Merphological Effect of Excess Copper Sulfate on the Adrenal Gland and Anterior
Hypophysis of the Rat
Sang Ho Cho, M.D.
Department of Medical Science, The Graduate School, Yonsei University
(Directed by Prof. Dong Sik Kim, M.D. and Prof. Yoo Bock Lee, M.D.)
The mechanism by which copper exerts its toxic effect on the hepatic cells in
Wilson's disease is not known yet.
Attempts to produce hepatic dysfunction and morphological lesions equivalent to
Wilson's disease in experimental animals have been unsuccessful. Experimentally
induced deposits of copper in hepatic cell generally do not produce necrosis or
cirrhosis (Howell, 1959 ; McNary, 1963; Barka et al., 1964).
Recently, results of many experiments on this subject suggested that
sequestration of copper by lysosomes may protect hepatocytes from toxic effects of
this metal (Goldfischer and Moskal, 1966; Goldfischer, 1967; Goldfischer and
Sternlieb, 1968; Goldfischer et al., 1970). The corticosteroid is known to
stabilize lysosome in vivo (Weissmann, 1965).
According to the results of many experiments, one of the consequences of
adrenalectomy or hypophysectomy in rats is an increased ceruloplasmin with a
restoration of normal levels when the animals are given corticosterone (Evans and
Wiederanders, 1968; Gregoriades and Sources, 1969: Evans et al., 1970). On the
basis of these results, Evans and Cornatzer (1971) have considered that following
adrenalectomy or hypophysectomy, bile flow was significantly decreased suggesting
that adrenal steroids regulate biliary copper excretion by choleretic action.
But studies of the role of the adrenals in the metabolism of copper have been
concerned mainly with effect of adrenalectomy and of certain corticosteroids on the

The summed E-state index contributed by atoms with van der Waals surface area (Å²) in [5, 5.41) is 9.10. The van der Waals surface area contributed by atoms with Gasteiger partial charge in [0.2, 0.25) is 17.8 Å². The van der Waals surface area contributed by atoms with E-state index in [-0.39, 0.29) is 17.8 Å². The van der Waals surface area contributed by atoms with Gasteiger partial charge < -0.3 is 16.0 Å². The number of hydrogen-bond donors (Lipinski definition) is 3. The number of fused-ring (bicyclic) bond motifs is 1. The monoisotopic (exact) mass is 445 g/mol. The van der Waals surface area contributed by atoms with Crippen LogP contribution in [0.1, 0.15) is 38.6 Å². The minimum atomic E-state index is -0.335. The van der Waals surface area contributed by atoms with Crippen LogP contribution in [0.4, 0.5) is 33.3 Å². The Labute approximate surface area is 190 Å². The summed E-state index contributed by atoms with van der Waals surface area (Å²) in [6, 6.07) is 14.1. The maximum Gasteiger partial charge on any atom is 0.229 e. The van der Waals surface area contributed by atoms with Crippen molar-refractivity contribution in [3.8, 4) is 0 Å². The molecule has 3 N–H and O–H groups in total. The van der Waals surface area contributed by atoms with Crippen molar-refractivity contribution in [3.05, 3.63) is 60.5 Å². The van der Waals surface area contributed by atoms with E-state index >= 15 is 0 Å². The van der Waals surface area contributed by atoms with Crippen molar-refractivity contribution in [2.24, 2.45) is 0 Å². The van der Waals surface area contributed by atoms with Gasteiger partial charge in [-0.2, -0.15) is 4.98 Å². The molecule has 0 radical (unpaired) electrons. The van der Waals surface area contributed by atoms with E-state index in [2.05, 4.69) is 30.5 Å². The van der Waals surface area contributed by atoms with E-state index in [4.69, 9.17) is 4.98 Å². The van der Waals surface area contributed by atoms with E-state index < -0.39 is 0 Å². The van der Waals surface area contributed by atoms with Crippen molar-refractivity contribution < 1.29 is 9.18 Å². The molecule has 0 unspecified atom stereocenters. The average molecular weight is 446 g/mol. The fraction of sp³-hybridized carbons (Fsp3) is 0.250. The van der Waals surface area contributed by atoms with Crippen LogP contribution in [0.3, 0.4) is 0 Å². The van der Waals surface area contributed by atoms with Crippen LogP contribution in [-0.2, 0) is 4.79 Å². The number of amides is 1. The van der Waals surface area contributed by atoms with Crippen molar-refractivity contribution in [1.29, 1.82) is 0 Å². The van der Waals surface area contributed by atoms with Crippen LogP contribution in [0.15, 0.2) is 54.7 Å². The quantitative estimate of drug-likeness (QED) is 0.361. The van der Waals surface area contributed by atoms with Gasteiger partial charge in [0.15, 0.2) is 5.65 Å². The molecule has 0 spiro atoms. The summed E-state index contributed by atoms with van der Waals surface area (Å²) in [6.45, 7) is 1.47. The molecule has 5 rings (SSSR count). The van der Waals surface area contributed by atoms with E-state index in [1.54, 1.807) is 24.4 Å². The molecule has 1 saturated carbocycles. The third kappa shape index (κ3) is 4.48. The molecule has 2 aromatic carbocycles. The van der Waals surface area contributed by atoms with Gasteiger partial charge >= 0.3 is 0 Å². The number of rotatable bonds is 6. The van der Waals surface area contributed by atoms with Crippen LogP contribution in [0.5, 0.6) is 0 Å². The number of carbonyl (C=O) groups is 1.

activity of plasma ceruloplasmin (El-Mofty et al., 1959; Evans and Wiederanders,
Attempting to gain a better understanding of the role of the adrenals in copper
metabolism, the influence of administration of excess copper on both adrenals and
anterior hypophysis is examined.
Materials and Methods
Adult female albino rats were divided into two groups and treated as follows:
Group Ⅰ: Normal control 24 rats
Group Ⅱ: CuSO^^4 treated 84 rats
In experimental group, 0.3 c.c. of 0.5% copper sulfate solution was given
intraperitoneally per animal daily and 0.3 c.c. of distilled water was given by
same method in control group. At 1st, 3rd, 5th, 7th, l0th, 15th, and 30th days, 12
rats were killed in experimental group and 6 rats in control group by
The unfixed adrenals and pituitary glands were weighed on the chemical balance in
order to verify enlargement.
For light microscopic examination, adrenals and liver were fixed in 10% neutral
formalin and pituitary glands were fixed in Zenker's solution. They were embedded
in paraffin and stained with hematoxyli-eosin. Additionally, liver sections stained
with diethyldithiocarbamate stain (Howell, 1959) and pituitary sections stained
with P.A.S. reaction. Sudan stain with the adrenal sections were performed.
Specimens for Schultz reaction were obtained from the adrenal gland. The
specimens were fixed in formol-calcium for 2 to 3 days and cut 10μ frozen
sections. And then they were washed for 24 hours in several changes of distilled
water, placed he sections into ferric ammonium sulfate solution for one week at
37℃ washed sections in 3 changes of acetate buffer one hour in each, rinsed
quickly in distilled water, placed in 5% formalin for 10 minutes, mounted on
slides, applied a drop of acetic-sulfuric acid mixture (1:1) to a cover slip and
examine immediately under the microscope.
Results and Summary
1) The intracellular deposition of copper was increased gradually, but neither
hepatic cell necrosis nor cirrhosis were noted throughout the whole experimental
2) The excess amount of copper sulfate loading caused increased weight and
hyperplastic changes of zona fasciculata and zona reticularis combined with
increased accmulation of lipids in adrenal gland of adult rat after the
administration as early as the first day. And also increased functional activity
was induced. However, these hyperplastic changes and increased functional activity
in adrenal gland did not progressively increase as copper loading increased.
3) In anterior hypophysis, increased weight and hyperplastic changes of beta
cells were caused after the administration of the first day. But these changes did
not progressively increase as copper loading increased.
On the basis of the above results it is speculated that an increased amount of
adrenocortical hormones as a result of adrenocortical hyperfunction, mediated by
the pituitary, in excess copper loaded rats may protect the hepatic cells from the
toxic effects of excess copper.